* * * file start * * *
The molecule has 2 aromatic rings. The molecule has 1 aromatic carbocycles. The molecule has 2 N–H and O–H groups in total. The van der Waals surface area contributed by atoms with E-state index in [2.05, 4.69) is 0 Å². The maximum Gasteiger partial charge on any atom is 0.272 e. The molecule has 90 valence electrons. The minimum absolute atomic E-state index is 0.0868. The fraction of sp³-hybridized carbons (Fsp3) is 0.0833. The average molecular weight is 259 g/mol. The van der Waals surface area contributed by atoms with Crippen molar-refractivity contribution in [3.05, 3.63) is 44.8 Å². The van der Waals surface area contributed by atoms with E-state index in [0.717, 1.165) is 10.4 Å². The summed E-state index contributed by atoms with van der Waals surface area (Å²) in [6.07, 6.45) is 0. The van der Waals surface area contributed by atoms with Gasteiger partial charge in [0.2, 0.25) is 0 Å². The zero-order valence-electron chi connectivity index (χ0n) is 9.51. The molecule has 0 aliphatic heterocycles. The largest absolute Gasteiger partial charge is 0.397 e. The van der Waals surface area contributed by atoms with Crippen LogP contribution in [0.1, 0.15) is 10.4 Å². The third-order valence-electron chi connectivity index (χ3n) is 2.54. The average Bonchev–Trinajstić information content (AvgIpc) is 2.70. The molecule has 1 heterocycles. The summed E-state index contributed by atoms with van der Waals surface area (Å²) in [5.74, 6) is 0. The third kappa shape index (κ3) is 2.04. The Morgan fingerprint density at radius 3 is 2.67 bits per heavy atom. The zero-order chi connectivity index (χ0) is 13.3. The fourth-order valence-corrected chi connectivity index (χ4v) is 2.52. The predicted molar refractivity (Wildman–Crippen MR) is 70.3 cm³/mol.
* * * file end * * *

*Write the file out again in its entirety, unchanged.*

The molecule has 2 aromatic rings. The molecule has 1 aromatic carbocycles. The molecule has 2 N–H and O–H groups in total. The van der Waals surface area contributed by atoms with E-state index in [2.05, 4.69) is 0 Å². The maximum Gasteiger partial charge on any atom is 0.272 e. The molecule has 90 valence electrons. The minimum absolute atomic E-state index is 0.0868. The fraction of sp³-hybridized carbons (Fsp3) is 0.0833. The average molecular weight is 259 g/mol. The van der Waals surface area contributed by atoms with Crippen molar-refractivity contribution in [3.05, 3.63) is 44.8 Å². The van der Waals surface area contributed by atoms with E-state index in [0.717, 1.165) is 10.4 Å². The summed E-state index contributed by atoms with van der Waals surface area (Å²) in [6.07, 6.45) is 0. The van der Waals surface area contributed by atoms with Gasteiger partial charge in [0.2, 0.25) is 0 Å². The zero-order valence-electron chi connectivity index (χ0n) is 9.51. The molecule has 0 aliphatic heterocycles. The largest absolute Gasteiger partial charge is 0.397 e. The van der Waals surface area contributed by atoms with Crippen LogP contribution in [0.1, 0.15) is 10.4 Å². The third-order valence-electron chi connectivity index (χ3n) is 2.54. The average Bonchev–Trinajstić information content (AvgIpc) is 2.70. The molecule has 1 heterocycles. The summed E-state index contributed by atoms with van der Waals surface area (Å²) in [5.74, 6) is 0. The third kappa shape index (κ3) is 2.04. The Morgan fingerprint density at radius 3 is 2.67 bits per heavy atom. The zero-order chi connectivity index (χ0) is 13.3. The fourth-order valence-corrected chi connectivity index (χ4v) is 2.52. The predicted molar refractivity (Wildman–Crippen MR) is 70.3 cm³/mol.